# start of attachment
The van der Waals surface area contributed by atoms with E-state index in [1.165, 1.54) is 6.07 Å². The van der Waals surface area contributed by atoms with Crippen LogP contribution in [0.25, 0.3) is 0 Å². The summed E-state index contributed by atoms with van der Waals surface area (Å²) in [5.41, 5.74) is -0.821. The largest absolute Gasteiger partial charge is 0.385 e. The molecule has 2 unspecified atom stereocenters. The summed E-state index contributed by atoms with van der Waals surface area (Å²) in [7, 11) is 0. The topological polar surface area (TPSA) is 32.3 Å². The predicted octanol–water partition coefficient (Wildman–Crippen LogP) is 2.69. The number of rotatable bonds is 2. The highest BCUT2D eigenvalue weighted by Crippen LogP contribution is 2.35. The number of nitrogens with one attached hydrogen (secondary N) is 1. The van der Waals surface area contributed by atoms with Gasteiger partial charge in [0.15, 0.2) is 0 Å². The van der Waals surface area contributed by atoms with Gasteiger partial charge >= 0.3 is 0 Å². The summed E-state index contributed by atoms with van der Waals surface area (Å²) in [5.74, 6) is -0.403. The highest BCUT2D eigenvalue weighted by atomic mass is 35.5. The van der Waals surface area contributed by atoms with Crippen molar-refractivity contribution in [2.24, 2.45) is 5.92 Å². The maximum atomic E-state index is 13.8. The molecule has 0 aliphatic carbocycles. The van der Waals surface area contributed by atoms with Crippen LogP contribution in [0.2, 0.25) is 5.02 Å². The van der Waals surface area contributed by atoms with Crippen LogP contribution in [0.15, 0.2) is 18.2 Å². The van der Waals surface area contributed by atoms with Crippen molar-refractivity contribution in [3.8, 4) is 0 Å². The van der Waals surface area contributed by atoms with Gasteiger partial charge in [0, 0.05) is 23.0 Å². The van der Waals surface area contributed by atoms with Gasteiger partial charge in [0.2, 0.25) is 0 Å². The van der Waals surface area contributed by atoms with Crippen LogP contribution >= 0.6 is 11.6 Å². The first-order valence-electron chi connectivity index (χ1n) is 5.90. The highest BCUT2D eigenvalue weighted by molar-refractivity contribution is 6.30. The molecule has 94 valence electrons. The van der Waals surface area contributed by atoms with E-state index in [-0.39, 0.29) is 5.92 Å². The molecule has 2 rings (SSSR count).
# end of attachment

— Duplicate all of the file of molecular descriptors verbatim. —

The van der Waals surface area contributed by atoms with E-state index in [1.165, 1.54) is 6.07 Å². The van der Waals surface area contributed by atoms with Crippen LogP contribution in [0.25, 0.3) is 0 Å². The summed E-state index contributed by atoms with van der Waals surface area (Å²) in [5.41, 5.74) is -0.821. The largest absolute Gasteiger partial charge is 0.385 e. The molecule has 2 unspecified atom stereocenters. The summed E-state index contributed by atoms with van der Waals surface area (Å²) in [7, 11) is 0. The topological polar surface area (TPSA) is 32.3 Å². The predicted octanol–water partition coefficient (Wildman–Crippen LogP) is 2.69. The number of rotatable bonds is 2. The highest BCUT2D eigenvalue weighted by Crippen LogP contribution is 2.35. The number of nitrogens with one attached hydrogen (secondary N) is 1. The van der Waals surface area contributed by atoms with Gasteiger partial charge in [0.15, 0.2) is 0 Å². The van der Waals surface area contributed by atoms with Gasteiger partial charge >= 0.3 is 0 Å². The summed E-state index contributed by atoms with van der Waals surface area (Å²) in [5.74, 6) is -0.403. The highest BCUT2D eigenvalue weighted by atomic mass is 35.5. The van der Waals surface area contributed by atoms with Crippen molar-refractivity contribution in [2.24, 2.45) is 5.92 Å². The maximum atomic E-state index is 13.8. The molecule has 0 aliphatic carbocycles. The van der Waals surface area contributed by atoms with Crippen LogP contribution in [0.2, 0.25) is 5.02 Å². The van der Waals surface area contributed by atoms with Crippen LogP contribution in [0.15, 0.2) is 18.2 Å². The van der Waals surface area contributed by atoms with Crippen molar-refractivity contribution in [3.8, 4) is 0 Å². The van der Waals surface area contributed by atoms with Gasteiger partial charge in [0, 0.05) is 23.0 Å². The van der Waals surface area contributed by atoms with Gasteiger partial charge in [0.2, 0.25) is 0 Å². The van der Waals surface area contributed by atoms with Crippen LogP contribution >= 0.6 is 11.6 Å². The first-order valence-electron chi connectivity index (χ1n) is 5.90. The highest BCUT2D eigenvalue weighted by molar-refractivity contribution is 6.30. The molecule has 94 valence electrons. The van der Waals surface area contributed by atoms with E-state index in [-0.39, 0.29) is 5.92 Å². The molecule has 2 rings (SSSR count).